Sunday, August 18, 2019

Scots and Racism

Speaking at the Edinburgh International Book Festival, Scotland’s  national poet,Makar Jackie Kay, said the country had to “grow up” and take more responsibility for the treatment of black and ethnic minorities.

Kay, who was born to a Nigerian father and a Scottish mother in Edinburgh, said Scottish culture and broadcasting had failed to reflect the changes in the country’s population or in its education system. She said more action was needed to ensure that Scotland’s modern-day diverse population was reflected in public attitudes about “what it means to be Scottish”.
She said it was unacceptable to ask black people where they were from in Scotland in 2019, when the same question would not be asked of someone in Liverpool, Birmingham or London. Kay revealed she had been verbally abused at a Burns Supper in the city two years ago and told to “get out” of the event, despite being a guest speaker. “As soon as I started up, one of the men who had actually invited me started heckling me and kept going throughout my address. He later told me: ‘This is our club. You don’t belong here. Get out.’ It was deeply shocking and upsetting.”
She suggested not enough was known in Scotland about its past links with the slave trade, which she said Glasgow, where she lives, was “founded on”.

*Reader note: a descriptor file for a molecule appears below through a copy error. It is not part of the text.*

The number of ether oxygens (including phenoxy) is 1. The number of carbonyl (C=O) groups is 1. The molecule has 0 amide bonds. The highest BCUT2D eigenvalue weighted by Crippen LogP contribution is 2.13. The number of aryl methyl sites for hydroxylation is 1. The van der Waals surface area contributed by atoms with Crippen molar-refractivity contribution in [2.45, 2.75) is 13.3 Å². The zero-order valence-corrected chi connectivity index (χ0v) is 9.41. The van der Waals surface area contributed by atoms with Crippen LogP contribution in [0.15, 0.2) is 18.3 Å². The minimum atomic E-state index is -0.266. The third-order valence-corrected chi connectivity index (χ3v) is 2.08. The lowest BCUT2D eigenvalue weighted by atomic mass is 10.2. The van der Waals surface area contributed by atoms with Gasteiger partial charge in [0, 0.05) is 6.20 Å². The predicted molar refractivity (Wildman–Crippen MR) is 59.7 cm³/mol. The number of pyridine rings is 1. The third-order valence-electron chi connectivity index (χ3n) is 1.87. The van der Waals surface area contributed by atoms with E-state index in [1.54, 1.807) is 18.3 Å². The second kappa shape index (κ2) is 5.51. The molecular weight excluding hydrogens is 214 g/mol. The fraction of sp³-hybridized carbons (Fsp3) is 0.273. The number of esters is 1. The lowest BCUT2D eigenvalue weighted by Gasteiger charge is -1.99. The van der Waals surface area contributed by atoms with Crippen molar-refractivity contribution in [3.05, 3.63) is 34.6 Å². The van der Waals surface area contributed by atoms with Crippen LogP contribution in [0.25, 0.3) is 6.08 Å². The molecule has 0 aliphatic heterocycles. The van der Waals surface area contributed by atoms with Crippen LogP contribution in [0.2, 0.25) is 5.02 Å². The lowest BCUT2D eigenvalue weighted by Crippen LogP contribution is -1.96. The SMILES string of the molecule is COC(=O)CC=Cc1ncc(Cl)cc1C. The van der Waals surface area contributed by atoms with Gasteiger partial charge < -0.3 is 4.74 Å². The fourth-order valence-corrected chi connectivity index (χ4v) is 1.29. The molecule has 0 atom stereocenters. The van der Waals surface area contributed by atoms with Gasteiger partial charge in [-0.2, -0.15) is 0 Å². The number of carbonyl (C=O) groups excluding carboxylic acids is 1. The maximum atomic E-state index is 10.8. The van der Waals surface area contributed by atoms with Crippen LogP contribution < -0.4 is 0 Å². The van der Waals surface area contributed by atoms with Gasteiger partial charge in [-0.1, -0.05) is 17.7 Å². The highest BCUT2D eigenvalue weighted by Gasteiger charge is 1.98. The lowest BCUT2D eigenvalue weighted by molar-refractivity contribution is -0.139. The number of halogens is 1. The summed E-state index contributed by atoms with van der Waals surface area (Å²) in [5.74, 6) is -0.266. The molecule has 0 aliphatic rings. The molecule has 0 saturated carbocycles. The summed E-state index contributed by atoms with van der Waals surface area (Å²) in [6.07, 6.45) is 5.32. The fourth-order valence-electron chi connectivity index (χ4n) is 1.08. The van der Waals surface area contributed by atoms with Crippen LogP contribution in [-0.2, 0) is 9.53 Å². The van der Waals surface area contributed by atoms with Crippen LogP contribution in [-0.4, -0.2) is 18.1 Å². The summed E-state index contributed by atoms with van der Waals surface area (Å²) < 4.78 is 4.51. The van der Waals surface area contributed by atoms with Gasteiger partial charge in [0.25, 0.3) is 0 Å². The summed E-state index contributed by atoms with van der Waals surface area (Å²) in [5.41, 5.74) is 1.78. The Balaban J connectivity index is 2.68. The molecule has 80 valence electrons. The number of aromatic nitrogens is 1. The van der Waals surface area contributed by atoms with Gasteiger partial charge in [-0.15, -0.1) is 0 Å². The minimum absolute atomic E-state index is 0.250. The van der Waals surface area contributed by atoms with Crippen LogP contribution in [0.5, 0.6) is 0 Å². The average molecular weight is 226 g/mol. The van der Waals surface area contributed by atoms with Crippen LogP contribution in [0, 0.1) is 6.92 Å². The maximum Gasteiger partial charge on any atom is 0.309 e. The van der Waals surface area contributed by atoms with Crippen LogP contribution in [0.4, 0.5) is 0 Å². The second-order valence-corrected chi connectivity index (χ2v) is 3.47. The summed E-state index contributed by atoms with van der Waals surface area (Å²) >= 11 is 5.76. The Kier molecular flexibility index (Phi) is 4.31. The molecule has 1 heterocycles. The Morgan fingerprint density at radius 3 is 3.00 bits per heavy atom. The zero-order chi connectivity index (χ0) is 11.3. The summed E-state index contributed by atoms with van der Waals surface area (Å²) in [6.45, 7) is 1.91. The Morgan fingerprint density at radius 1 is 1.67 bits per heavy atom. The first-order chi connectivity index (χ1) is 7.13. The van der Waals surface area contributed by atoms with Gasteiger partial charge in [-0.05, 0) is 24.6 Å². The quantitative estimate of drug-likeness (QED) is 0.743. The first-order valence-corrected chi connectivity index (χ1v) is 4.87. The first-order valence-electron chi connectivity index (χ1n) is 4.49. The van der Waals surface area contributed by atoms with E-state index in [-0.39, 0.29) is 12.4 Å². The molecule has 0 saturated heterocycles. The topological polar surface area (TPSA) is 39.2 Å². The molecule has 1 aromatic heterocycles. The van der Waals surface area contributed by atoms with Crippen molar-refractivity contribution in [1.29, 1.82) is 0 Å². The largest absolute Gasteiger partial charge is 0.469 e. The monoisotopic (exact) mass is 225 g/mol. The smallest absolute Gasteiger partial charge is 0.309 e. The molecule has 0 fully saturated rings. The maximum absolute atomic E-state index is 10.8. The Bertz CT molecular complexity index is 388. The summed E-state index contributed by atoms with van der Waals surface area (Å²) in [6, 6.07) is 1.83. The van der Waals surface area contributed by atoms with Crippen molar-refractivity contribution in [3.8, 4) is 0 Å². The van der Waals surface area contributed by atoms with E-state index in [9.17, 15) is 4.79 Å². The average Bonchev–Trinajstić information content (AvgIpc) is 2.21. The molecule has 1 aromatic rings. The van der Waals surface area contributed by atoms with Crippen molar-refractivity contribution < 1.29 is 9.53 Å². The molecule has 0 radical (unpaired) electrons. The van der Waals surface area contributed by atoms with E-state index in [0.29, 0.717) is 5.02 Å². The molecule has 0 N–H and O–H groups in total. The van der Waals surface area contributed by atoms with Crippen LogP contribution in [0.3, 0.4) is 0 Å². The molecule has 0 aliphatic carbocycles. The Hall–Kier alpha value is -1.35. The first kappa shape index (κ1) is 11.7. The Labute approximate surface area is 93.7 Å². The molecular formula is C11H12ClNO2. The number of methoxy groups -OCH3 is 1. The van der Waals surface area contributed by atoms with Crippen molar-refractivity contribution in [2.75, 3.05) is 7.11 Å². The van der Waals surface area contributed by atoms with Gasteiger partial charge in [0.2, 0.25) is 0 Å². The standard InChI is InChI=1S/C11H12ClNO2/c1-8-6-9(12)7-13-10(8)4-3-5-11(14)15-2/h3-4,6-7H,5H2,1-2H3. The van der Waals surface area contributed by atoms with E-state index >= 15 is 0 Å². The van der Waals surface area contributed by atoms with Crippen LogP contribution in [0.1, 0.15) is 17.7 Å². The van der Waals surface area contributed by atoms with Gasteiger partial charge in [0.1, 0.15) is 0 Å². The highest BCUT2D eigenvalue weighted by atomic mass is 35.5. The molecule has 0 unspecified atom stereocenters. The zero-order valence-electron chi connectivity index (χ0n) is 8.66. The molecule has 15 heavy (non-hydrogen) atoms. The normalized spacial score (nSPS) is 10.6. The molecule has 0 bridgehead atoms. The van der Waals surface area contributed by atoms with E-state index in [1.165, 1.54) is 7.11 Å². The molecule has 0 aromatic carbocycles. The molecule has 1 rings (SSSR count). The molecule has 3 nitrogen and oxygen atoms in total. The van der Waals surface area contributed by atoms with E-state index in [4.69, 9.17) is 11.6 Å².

“The average Scottish child won’t know that Glasgow was founded on money from the slave trade, that a slave owner put the Gallery of Modern Art building there, why Jamaica Street is called Jamaica Street and why Virginia Street is called Virginia Street. They won’t know any of these things in the way that Liverpool, Bristol, Manchester and London have all started to come to terms with their histories. We just don’t talk about it.
“We like to think of ourselves as a country that is hard done to by England, which we certainly are at the moment, but that’s not our only story. But if we’re going to grow up as a country, and we really need to, we’ve got to take some responsibility for our attitudes to race in this country.
“It seems acceptable to keep on asking people where they are from in the way that you just don’t do with a black Liverpudlian, a black Brummie or a black Londoner. You can’t accept that now, in 2019."
Kay said: “Scotland is different in so many ways to when I was growing up. It’s apparently the most gay-friendly country in Europe now. As far as race goes, there are many, many more people of different backgrounds living in Scotland than when I was growing up. But I don’t think Scotland has changed enough as far as race goes. I don’t think we reflect that in our culture, in our television or news programmes, how we think of ourselves and in what we teach about history in schools."
"I’m talking about cities and their identities being inter-woved and multi-layered, and people having a communal sense of identity. I think Scotland is behind. Any Scottish city is at least 30 or 40 years behind Manchester, Bristol, Liverpool and London. That’s just the truth. We need to find ways of changing that. It’s not just about people being there and a diverse population, it’s about how we actually change our image of ourselves when we think of what it means to be Scottish.”

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